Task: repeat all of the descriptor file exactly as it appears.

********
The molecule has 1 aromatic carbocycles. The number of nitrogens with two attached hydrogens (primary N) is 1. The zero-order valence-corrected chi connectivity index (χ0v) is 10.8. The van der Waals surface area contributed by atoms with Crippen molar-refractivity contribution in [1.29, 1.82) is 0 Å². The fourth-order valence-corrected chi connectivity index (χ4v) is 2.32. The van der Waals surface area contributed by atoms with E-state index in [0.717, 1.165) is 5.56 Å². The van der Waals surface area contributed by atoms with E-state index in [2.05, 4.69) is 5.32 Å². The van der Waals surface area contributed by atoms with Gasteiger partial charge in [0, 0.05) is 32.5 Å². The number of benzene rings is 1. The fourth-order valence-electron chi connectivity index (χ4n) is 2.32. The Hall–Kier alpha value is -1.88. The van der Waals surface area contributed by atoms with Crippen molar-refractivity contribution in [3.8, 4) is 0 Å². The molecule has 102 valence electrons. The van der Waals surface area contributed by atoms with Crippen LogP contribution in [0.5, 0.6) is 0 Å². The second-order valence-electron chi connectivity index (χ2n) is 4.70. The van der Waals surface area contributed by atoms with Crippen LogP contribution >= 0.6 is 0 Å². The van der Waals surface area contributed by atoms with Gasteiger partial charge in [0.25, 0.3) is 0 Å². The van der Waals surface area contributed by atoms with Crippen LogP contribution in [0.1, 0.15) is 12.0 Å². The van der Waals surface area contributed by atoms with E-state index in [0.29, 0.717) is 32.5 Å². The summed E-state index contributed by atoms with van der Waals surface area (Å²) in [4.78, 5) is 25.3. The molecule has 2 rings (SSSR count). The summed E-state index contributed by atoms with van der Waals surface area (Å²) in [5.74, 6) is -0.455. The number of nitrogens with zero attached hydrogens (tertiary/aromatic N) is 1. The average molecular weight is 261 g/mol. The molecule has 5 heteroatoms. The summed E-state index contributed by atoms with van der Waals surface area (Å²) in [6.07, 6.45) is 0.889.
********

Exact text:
The molecule has 1 aromatic carbocycles. The number of nitrogens with two attached hydrogens (primary N) is 1. The zero-order valence-corrected chi connectivity index (χ0v) is 10.8. The van der Waals surface area contributed by atoms with Crippen molar-refractivity contribution in [1.29, 1.82) is 0 Å². The fourth-order valence-corrected chi connectivity index (χ4v) is 2.32. The van der Waals surface area contributed by atoms with E-state index in [0.717, 1.165) is 5.56 Å². The van der Waals surface area contributed by atoms with E-state index in [2.05, 4.69) is 5.32 Å². The van der Waals surface area contributed by atoms with Gasteiger partial charge in [0, 0.05) is 32.5 Å². The number of benzene rings is 1. The fourth-order valence-electron chi connectivity index (χ4n) is 2.32. The Hall–Kier alpha value is -1.88. The van der Waals surface area contributed by atoms with Crippen molar-refractivity contribution in [3.8, 4) is 0 Å². The molecule has 102 valence electrons. The van der Waals surface area contributed by atoms with Crippen LogP contribution in [0.5, 0.6) is 0 Å². The second-order valence-electron chi connectivity index (χ2n) is 4.70. The van der Waals surface area contributed by atoms with Crippen LogP contribution >= 0.6 is 0 Å². The van der Waals surface area contributed by atoms with Gasteiger partial charge in [0.25, 0.3) is 0 Å². The van der Waals surface area contributed by atoms with Crippen LogP contribution in [0.1, 0.15) is 12.0 Å². The van der Waals surface area contributed by atoms with E-state index in [0.29, 0.717) is 32.5 Å². The summed E-state index contributed by atoms with van der Waals surface area (Å²) in [4.78, 5) is 25.3. The molecule has 2 rings (SSSR count). The summed E-state index contributed by atoms with van der Waals surface area (Å²) in [5.74, 6) is -0.455. The number of nitrogens with zero attached hydrogens (tertiary/aromatic N) is 1. The average molecular weight is 261 g/mol. The molecule has 5 heteroatoms. The summed E-state index contributed by atoms with van der Waals surface area (Å²) in [6.07, 6.45) is 0.889.